Half of Afghanistan’s children under five expected to suffer from acute malnutrition as hunger takes root for millions
Kabul – Wrapping up a two-day visit to Herat, UNICEF Representative in Afghanistan, Hervé Ludovic De Lys, and WFP Afghanistan Representative and Country Director, Mary-Ellen McGroarty, sounded the alarm on the dire state of malnutrition and food insecurity sweeping across the country. Without reliable access to water, food and basic health and nutrition services, Afghan children and their families are bearing the brunt of years of conflict and the current economic crisis.
14 million people in Afghanistan are facing acute food insecurity, and an estimated 3.2 million children under the age of five expected to suffer from acute malnutrition by the end of the year. At least 1 million of these children are at risk of dying due to severe acute malnutrition without immediate treatment.
De Lys and McGroarty spoke with Jahan Bibi, whose 18-month-old daughter is being treated for severe acute malnutrition at the Herat Regional hospital. She brought her daughter to the hospital as she could no longer breastfeed her baby. “We have no food at home. We are selling everything to buy food, yet I barely eat anything. I am weak and I don’t have any milk for my child.”
With winter fast approaching, it is now a race against time to assist Afghan families also lacking access to safe water and health and nutrition services.
“As more families struggle to put food on the table, the nutritional health of mothers and their children is getting worse by the day,” said Hervé Ludovic De Lys, UNICEF Representative in Afghanistan. “Children are getting sicker and their families are less and less able to get them the treatment they need. Rapidly spreading outbreaks of measles and acute watery diarrhoea will only exacerbate the situation.”
According to WFP surveys 95 per cent of households in Afghanistan are not consuming enough food, adults are eating less and skipping meals so their children can eat more.
“We have huge concerns about the desperate choices families are being forced to take,” said Mary-Ellen McGroarty, WFP Afghanistan’s Representative and Country Director. “Unless we intervene now, malnutrition will only become more severe. The international community must release the funds they pledged weeks ago, or the impact could be irreversible.”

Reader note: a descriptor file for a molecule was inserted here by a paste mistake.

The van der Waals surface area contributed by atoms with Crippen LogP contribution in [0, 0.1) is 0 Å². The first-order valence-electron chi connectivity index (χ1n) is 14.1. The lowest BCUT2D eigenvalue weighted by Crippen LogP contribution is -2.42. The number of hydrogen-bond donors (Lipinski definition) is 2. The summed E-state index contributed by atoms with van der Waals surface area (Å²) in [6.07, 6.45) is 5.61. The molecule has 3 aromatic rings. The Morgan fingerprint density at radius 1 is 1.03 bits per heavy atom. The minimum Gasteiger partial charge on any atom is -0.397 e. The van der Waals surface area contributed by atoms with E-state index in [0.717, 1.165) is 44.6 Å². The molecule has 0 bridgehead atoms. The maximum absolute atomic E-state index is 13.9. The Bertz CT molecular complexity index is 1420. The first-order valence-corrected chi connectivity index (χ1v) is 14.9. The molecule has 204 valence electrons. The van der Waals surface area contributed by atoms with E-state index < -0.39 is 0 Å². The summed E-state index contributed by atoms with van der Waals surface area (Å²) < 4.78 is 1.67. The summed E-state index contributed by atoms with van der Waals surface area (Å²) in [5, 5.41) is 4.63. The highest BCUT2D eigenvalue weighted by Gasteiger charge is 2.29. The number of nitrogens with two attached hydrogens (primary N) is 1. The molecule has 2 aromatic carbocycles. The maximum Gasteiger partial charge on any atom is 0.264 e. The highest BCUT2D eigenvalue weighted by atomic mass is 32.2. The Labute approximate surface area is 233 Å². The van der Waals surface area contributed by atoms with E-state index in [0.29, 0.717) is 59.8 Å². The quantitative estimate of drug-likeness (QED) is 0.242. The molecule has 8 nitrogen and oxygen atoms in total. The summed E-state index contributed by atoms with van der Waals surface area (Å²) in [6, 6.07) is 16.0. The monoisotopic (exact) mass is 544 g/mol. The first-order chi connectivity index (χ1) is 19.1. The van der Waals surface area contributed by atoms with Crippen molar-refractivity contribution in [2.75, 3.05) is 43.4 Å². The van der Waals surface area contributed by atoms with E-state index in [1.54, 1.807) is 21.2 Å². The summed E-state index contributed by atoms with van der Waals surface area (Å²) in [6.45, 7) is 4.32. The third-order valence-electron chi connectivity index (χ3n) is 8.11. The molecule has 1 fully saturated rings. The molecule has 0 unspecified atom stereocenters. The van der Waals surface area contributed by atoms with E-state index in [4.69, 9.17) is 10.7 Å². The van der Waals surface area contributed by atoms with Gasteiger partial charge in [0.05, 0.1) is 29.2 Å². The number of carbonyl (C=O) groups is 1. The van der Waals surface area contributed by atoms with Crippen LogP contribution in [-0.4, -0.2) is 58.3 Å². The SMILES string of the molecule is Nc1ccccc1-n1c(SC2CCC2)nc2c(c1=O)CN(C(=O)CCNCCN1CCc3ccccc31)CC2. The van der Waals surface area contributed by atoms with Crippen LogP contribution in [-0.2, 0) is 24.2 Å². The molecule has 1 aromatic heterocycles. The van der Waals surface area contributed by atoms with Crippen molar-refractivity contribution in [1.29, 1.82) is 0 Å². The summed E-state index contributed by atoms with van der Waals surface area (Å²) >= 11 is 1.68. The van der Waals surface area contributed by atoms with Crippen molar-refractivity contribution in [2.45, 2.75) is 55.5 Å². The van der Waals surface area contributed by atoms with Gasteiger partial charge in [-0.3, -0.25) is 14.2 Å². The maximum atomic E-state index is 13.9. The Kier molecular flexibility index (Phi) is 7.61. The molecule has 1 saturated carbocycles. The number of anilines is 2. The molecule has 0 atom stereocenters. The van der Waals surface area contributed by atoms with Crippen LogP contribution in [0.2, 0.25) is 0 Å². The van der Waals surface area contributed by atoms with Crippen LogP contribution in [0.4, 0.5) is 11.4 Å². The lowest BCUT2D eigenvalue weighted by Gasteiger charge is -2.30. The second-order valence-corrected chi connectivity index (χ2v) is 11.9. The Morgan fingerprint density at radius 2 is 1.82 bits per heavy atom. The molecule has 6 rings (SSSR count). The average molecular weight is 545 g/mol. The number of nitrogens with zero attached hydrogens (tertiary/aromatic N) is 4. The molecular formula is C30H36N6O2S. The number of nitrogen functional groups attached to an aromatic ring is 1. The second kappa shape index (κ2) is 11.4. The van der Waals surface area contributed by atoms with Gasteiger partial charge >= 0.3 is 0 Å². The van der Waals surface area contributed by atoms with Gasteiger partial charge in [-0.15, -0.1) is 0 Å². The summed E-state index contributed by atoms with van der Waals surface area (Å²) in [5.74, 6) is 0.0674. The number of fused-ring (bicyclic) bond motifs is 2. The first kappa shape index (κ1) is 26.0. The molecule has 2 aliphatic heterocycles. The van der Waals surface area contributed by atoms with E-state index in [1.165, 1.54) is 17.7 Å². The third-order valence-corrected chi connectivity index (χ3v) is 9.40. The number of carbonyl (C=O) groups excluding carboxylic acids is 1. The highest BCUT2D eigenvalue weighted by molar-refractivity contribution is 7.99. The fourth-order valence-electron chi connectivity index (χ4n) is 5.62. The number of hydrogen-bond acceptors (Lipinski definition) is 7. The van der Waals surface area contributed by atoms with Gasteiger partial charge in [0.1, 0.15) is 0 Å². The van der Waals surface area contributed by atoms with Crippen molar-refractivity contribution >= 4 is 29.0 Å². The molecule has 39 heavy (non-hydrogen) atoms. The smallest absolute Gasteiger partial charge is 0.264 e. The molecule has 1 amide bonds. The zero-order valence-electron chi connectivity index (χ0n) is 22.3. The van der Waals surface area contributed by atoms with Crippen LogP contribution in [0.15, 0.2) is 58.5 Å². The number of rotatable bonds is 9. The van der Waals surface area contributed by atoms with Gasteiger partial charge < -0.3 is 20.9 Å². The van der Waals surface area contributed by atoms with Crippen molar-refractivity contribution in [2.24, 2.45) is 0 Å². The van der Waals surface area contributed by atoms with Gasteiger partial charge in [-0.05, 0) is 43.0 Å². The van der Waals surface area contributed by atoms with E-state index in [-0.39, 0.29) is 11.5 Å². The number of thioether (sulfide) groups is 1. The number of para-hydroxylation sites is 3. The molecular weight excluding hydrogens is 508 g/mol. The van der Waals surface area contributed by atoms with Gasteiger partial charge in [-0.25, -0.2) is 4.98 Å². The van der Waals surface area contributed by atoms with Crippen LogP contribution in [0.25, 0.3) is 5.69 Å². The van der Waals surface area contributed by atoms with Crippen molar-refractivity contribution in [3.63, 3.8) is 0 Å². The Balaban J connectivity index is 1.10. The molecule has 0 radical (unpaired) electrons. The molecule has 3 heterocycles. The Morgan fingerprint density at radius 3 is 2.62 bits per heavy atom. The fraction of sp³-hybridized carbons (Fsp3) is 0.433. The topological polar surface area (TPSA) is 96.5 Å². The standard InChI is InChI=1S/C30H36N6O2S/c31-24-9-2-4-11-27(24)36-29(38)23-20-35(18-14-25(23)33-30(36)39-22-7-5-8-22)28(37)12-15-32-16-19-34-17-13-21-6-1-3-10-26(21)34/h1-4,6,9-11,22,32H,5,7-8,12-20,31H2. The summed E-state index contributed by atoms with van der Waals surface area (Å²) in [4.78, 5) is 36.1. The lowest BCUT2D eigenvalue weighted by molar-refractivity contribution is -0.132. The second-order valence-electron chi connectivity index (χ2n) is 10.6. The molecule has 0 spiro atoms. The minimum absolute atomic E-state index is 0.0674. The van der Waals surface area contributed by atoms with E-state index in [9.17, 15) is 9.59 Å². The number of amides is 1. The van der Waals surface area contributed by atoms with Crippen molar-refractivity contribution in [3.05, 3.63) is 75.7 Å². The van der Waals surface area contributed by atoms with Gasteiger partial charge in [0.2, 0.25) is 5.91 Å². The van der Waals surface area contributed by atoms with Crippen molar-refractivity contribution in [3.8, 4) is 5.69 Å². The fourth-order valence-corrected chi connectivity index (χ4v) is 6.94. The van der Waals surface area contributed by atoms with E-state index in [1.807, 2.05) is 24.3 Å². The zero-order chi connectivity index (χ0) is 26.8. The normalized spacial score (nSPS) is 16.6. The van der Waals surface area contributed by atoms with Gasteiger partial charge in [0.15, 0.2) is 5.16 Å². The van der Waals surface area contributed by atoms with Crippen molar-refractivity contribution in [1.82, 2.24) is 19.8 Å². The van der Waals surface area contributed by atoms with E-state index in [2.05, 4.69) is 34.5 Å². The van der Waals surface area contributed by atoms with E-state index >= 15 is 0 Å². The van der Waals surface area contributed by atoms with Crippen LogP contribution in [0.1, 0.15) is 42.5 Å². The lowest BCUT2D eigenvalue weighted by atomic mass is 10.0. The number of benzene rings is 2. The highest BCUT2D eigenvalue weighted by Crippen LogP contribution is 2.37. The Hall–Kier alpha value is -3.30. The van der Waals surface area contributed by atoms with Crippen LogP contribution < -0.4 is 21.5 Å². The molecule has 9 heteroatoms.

McGroarty and De Lys also visited a food distribution centre in Herat city where they met with families struggling to make ends meet amidst drought and lack of jobs. They also visited a settlement for internally displaced families where mobile health and nutrition teams are providing life-saving services to women and children, supported by UNICEF and WFP.
The two UN agencies are adding 100 more mobile health and nutrition teams. Already 168 mobile teams are providing a lifeline for children and mothers in hard-to-reach areas.
Since the beginning of 2021, WFP has provided lifesaving food and nutrition assistance to 8.7 million people, including treatment and prevention of malnutrition for nearly 400,000 pregnant and breastfeeding women and 790,000 children under-five. Close to 4 million people were reached in September alone. Additionally, this year, more than 210,000 children with severe acute malnutrition were provided with lifesaving treatment through UNICEF-supported services. Ready-to-use therapeutic food for more than 42,000 children and therapeutic milk for 5,200 children was also delivered to UNICEF partners in the past eight weeks.